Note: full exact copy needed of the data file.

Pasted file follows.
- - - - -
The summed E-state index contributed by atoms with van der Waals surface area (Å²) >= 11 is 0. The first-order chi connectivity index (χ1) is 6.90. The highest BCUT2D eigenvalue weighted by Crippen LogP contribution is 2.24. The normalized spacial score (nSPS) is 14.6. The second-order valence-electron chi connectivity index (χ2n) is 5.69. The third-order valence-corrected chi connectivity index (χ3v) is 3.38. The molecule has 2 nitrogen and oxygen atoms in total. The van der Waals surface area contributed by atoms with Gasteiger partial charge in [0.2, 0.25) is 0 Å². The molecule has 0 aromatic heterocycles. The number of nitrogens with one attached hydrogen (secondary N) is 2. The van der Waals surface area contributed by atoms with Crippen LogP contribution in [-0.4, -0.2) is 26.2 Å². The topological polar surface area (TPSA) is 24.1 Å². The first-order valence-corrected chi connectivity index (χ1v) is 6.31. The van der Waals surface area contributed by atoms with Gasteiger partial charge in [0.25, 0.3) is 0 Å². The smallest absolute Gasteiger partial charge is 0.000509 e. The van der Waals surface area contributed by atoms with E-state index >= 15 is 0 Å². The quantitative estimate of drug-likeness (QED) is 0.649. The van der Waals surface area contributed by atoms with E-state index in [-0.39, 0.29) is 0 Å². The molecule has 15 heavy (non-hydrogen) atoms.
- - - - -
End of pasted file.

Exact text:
The summed E-state index contributed by atoms with van der Waals surface area (Å²) >= 11 is 0. The first-order chi connectivity index (χ1) is 6.90. The highest BCUT2D eigenvalue weighted by Crippen LogP contribution is 2.24. The normalized spacial score (nSPS) is 14.6. The second-order valence-electron chi connectivity index (χ2n) is 5.69. The third-order valence-corrected chi connectivity index (χ3v) is 3.38. The molecule has 2 nitrogen and oxygen atoms in total. The van der Waals surface area contributed by atoms with Gasteiger partial charge in [0.2, 0.25) is 0 Å². The molecule has 0 aromatic heterocycles. The number of nitrogens with one attached hydrogen (secondary N) is 2. The van der Waals surface area contributed by atoms with Crippen LogP contribution in [-0.4, -0.2) is 26.2 Å². The topological polar surface area (TPSA) is 24.1 Å². The first-order valence-corrected chi connectivity index (χ1v) is 6.31. The van der Waals surface area contributed by atoms with Gasteiger partial charge in [0.25, 0.3) is 0 Å². The smallest absolute Gasteiger partial charge is 0.000509 e. The van der Waals surface area contributed by atoms with E-state index >= 15 is 0 Å². The quantitative estimate of drug-likeness (QED) is 0.649. The van der Waals surface area contributed by atoms with E-state index in [-0.39, 0.29) is 0 Å². The molecule has 15 heavy (non-hydrogen) atoms.